On a cold, somewhat damp night, and on the eve following a Saints NFC championship game in town, I embarked to One Eyed Jacks in the muddy French Quarter to check out King Tuff, a band that, over the last few years, has been producing lo-fi alternative rock to some growing acclaim.
Going out Downtown right after the Saints have won is always an experience, but with the victory coming during the crucial time of the playoffs, the crowds wandering through the streets were certainly excited, albeit not excited for what I was about to witness. I arrived just as the opener was wrapping up their set. Quickly enough, the three touring female members of the band were setting up their equipment. I honestly thought that they were just gear helpers, and since I’ve only listened to the band and not devoured their entire story and history, I was mistaken. Before long, the three ladies on guitar, bass, and drums ended up back on stage with King Tuff himself, aka Kyle Thomas, sauntering out onto the stage, draped in a black and gold cape with a matching hat and sunglasses. The band launched into the bass-heavy rumblings of “Black Moon Spell,” off the 2014 album of the same name. From there, they ventured to “Neverending Sunshine,” a song I consider one of the best of last year. Now, the crowd was smaller than I expected, but then, all plans quickly fall by the wayside when your team secures a clutch victory. It’s kind of just understood here in town when that glorious occasion happens.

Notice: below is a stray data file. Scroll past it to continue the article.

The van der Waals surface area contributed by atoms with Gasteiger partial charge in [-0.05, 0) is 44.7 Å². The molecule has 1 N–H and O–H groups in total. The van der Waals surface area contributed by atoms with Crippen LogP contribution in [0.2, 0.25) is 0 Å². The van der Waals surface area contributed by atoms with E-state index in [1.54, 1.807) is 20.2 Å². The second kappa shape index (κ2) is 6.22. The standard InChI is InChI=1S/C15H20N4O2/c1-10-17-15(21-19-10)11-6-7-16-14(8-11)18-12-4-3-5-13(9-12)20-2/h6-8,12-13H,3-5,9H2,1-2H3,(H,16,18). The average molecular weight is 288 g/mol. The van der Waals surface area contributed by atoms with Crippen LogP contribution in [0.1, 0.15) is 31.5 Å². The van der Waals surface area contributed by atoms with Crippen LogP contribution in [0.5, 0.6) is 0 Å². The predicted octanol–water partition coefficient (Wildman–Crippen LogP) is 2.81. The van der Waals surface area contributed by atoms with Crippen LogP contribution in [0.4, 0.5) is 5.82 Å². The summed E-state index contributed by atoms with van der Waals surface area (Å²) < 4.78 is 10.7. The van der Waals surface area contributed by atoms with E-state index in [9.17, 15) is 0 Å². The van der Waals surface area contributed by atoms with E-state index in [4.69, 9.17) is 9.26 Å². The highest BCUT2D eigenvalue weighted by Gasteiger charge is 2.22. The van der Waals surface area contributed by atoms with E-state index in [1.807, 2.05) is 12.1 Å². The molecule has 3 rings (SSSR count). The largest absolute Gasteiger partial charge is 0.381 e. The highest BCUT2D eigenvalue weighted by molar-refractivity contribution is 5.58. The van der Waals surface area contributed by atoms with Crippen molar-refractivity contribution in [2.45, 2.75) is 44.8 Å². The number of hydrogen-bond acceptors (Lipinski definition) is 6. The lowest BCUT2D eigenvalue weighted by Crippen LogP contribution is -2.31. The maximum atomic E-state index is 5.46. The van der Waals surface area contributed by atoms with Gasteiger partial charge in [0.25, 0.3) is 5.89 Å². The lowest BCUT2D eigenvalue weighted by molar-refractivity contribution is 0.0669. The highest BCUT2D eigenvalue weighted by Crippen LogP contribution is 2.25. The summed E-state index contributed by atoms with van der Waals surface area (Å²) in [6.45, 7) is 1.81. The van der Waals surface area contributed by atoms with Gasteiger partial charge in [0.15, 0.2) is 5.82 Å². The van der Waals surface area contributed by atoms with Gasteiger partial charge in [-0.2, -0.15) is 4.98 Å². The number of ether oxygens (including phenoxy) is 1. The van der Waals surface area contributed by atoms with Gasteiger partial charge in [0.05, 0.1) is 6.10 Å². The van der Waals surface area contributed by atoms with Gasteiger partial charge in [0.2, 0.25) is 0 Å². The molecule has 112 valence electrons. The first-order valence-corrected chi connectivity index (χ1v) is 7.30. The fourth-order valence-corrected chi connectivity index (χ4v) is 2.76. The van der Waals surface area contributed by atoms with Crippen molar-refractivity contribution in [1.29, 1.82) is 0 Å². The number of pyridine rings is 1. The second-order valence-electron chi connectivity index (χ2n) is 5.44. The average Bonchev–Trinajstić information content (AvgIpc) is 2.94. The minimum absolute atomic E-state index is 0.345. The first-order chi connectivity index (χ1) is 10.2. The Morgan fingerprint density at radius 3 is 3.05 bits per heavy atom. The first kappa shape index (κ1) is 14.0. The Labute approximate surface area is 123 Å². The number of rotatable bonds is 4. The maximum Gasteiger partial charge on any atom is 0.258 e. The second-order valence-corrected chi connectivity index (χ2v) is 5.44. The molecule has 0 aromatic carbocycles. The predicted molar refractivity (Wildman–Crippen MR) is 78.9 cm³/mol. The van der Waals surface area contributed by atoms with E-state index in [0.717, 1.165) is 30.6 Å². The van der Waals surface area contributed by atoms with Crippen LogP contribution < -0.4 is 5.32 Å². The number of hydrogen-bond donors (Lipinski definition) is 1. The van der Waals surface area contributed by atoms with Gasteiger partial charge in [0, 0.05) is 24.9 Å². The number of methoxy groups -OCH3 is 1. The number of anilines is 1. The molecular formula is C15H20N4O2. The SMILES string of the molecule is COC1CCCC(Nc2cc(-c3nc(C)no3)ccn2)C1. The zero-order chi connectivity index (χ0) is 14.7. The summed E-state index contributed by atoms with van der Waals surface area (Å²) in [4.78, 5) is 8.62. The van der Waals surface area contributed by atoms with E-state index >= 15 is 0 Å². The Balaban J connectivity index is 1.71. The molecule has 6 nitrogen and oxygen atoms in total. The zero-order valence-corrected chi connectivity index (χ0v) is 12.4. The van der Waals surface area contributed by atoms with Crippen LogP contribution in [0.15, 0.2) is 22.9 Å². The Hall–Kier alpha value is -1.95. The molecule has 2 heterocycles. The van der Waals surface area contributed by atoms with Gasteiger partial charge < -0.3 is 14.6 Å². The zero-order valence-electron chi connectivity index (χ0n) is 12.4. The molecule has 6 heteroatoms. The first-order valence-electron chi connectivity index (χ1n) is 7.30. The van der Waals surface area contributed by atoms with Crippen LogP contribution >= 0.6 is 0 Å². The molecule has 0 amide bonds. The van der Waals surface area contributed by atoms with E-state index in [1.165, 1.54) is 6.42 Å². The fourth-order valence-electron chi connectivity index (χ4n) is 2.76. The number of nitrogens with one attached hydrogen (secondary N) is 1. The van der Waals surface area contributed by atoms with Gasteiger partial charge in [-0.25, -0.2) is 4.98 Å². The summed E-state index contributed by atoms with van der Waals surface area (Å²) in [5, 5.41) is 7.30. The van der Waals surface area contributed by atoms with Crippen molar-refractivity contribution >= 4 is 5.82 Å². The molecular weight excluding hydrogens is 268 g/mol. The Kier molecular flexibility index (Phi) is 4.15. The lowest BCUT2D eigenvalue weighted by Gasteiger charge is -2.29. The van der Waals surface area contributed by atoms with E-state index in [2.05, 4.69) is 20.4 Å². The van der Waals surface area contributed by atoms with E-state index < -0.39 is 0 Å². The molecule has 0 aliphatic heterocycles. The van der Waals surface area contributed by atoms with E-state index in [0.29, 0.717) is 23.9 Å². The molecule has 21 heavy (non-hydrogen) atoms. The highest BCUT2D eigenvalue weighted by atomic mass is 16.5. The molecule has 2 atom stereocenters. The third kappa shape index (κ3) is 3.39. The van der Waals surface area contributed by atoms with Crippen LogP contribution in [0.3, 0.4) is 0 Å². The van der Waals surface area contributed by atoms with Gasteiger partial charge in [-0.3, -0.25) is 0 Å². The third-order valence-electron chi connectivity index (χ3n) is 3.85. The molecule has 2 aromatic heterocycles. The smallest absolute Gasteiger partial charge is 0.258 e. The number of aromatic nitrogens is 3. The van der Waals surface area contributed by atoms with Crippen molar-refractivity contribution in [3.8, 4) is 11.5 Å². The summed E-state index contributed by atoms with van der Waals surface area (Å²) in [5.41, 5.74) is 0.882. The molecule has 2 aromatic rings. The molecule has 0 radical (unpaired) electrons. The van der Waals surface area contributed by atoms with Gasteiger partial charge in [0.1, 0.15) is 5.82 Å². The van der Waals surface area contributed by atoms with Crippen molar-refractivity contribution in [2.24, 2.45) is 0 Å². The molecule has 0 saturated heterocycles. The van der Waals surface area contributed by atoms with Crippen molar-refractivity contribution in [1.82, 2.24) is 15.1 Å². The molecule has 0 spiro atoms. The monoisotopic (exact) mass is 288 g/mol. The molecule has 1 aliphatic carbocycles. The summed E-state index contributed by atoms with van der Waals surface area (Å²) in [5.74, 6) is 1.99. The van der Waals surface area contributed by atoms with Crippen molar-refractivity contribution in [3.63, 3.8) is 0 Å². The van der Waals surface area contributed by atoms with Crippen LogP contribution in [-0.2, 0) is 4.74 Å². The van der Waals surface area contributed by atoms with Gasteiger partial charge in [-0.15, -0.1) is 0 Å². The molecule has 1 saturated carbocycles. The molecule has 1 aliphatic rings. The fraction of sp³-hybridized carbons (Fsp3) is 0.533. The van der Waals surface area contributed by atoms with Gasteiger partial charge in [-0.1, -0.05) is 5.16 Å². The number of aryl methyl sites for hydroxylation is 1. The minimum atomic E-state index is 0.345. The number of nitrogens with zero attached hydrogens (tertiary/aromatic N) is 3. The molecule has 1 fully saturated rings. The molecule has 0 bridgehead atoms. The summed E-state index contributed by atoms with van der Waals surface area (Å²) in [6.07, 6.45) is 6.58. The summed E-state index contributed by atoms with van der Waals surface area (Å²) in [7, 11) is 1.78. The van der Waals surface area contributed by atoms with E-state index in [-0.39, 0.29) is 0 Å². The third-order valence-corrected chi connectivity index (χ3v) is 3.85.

That being said, the band didn’t seem to mind. Also, it’s not like the crowd of 75 or so cared, either. Everyone was dancing and having a good time, and the band seemed in good spirits. They play really well together, and although the crowd wasn’t huge, the band poured their brand of indie psych-rock to the best of their abilities. King Tuff has a slick yet full sound on record, but in the live setting, I found the band to be more or less playing the songs with a grittier garage-rock sound. In the end, they sounded great, and all the best parts from their studio recordings came through wonderfully when played live.
Last year’s The Other was one of the great rock albums of 2018, and many of the songs presented during the show were cut from that album. It translates well, especially in a small dark club like OEJ. All in all, it was a great first-show-of-the-year to check out. I just wish there were more people there to enjoy the array of sounds that Thomas and company were able to conjure up during their roughly hour-long set.
Photos by Steve Hatley